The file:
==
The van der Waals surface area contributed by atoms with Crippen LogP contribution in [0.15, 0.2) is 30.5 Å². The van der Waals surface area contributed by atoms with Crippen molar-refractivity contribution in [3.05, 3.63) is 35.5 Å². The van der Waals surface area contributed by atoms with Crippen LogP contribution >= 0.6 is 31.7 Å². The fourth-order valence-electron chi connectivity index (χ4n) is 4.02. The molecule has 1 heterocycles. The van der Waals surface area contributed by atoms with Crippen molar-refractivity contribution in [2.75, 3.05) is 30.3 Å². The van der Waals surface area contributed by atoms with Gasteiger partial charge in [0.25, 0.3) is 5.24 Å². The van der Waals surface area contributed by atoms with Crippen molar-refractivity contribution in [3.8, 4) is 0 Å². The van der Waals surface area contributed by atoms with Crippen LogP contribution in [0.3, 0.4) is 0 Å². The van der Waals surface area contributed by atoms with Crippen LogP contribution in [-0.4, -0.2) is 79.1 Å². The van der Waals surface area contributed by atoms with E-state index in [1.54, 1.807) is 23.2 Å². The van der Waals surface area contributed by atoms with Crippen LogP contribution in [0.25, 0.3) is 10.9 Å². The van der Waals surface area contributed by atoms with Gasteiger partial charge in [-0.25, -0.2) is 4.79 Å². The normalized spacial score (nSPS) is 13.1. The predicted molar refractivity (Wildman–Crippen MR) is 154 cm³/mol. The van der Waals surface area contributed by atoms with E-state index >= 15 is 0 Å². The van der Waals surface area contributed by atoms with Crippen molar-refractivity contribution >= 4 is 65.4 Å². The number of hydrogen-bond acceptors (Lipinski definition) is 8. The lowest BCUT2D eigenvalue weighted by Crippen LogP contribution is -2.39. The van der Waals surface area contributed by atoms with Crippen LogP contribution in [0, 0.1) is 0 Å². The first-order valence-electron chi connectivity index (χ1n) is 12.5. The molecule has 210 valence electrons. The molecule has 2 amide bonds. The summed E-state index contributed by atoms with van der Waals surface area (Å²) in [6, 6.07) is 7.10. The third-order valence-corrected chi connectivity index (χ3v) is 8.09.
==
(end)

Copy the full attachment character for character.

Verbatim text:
The van der Waals surface area contributed by atoms with Crippen LogP contribution in [0.15, 0.2) is 30.5 Å². The van der Waals surface area contributed by atoms with Crippen molar-refractivity contribution in [3.05, 3.63) is 35.5 Å². The van der Waals surface area contributed by atoms with Crippen LogP contribution >= 0.6 is 31.7 Å². The fourth-order valence-electron chi connectivity index (χ4n) is 4.02. The molecule has 1 heterocycles. The van der Waals surface area contributed by atoms with Crippen molar-refractivity contribution in [2.75, 3.05) is 30.3 Å². The van der Waals surface area contributed by atoms with Gasteiger partial charge in [0.25, 0.3) is 5.24 Å². The van der Waals surface area contributed by atoms with Crippen molar-refractivity contribution in [3.8, 4) is 0 Å². The van der Waals surface area contributed by atoms with Crippen LogP contribution in [0.3, 0.4) is 0 Å². The van der Waals surface area contributed by atoms with Crippen LogP contribution in [-0.4, -0.2) is 79.1 Å². The van der Waals surface area contributed by atoms with E-state index in [1.54, 1.807) is 23.2 Å². The van der Waals surface area contributed by atoms with Crippen LogP contribution in [0.25, 0.3) is 10.9 Å². The van der Waals surface area contributed by atoms with Gasteiger partial charge in [-0.25, -0.2) is 4.79 Å². The normalized spacial score (nSPS) is 13.1. The predicted molar refractivity (Wildman–Crippen MR) is 154 cm³/mol. The van der Waals surface area contributed by atoms with E-state index >= 15 is 0 Å². The van der Waals surface area contributed by atoms with Crippen molar-refractivity contribution >= 4 is 65.4 Å². The number of hydrogen-bond acceptors (Lipinski definition) is 8. The lowest BCUT2D eigenvalue weighted by Crippen LogP contribution is -2.39. The van der Waals surface area contributed by atoms with Crippen LogP contribution in [0, 0.1) is 0 Å². The first-order valence-electron chi connectivity index (χ1n) is 12.5. The molecule has 210 valence electrons. The molecule has 2 amide bonds. The summed E-state index contributed by atoms with van der Waals surface area (Å²) in [6, 6.07) is 7.10. The third-order valence-corrected chi connectivity index (χ3v) is 8.09.